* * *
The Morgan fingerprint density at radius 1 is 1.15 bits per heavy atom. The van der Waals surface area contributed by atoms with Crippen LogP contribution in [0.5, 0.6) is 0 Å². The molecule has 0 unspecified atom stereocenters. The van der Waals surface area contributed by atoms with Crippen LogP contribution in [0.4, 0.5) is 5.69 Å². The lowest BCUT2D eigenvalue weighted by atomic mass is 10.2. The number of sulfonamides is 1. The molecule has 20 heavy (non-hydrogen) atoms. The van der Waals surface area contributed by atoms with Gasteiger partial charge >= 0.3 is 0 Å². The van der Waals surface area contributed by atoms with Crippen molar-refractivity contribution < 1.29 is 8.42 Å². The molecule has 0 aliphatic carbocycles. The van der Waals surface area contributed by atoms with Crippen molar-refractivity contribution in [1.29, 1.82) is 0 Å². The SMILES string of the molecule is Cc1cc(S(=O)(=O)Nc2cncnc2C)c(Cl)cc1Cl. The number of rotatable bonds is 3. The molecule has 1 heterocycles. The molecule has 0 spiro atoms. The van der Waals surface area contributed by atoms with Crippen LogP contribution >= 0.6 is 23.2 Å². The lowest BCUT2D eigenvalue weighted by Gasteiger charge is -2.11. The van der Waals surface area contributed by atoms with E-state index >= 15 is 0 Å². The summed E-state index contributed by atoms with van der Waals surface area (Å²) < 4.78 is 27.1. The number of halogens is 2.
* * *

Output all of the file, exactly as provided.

The Morgan fingerprint density at radius 1 is 1.15 bits per heavy atom. The van der Waals surface area contributed by atoms with Crippen LogP contribution in [0.5, 0.6) is 0 Å². The molecule has 0 unspecified atom stereocenters. The van der Waals surface area contributed by atoms with Crippen LogP contribution in [0.4, 0.5) is 5.69 Å². The lowest BCUT2D eigenvalue weighted by atomic mass is 10.2. The number of sulfonamides is 1. The molecule has 20 heavy (non-hydrogen) atoms. The van der Waals surface area contributed by atoms with Gasteiger partial charge >= 0.3 is 0 Å². The van der Waals surface area contributed by atoms with Crippen molar-refractivity contribution < 1.29 is 8.42 Å². The molecule has 0 aliphatic carbocycles. The van der Waals surface area contributed by atoms with Crippen molar-refractivity contribution in [1.29, 1.82) is 0 Å². The SMILES string of the molecule is Cc1cc(S(=O)(=O)Nc2cncnc2C)c(Cl)cc1Cl. The number of rotatable bonds is 3. The molecule has 1 heterocycles. The molecule has 0 spiro atoms. The van der Waals surface area contributed by atoms with Crippen LogP contribution >= 0.6 is 23.2 Å². The lowest BCUT2D eigenvalue weighted by Gasteiger charge is -2.11. The van der Waals surface area contributed by atoms with E-state index >= 15 is 0 Å². The summed E-state index contributed by atoms with van der Waals surface area (Å²) < 4.78 is 27.1. The number of halogens is 2.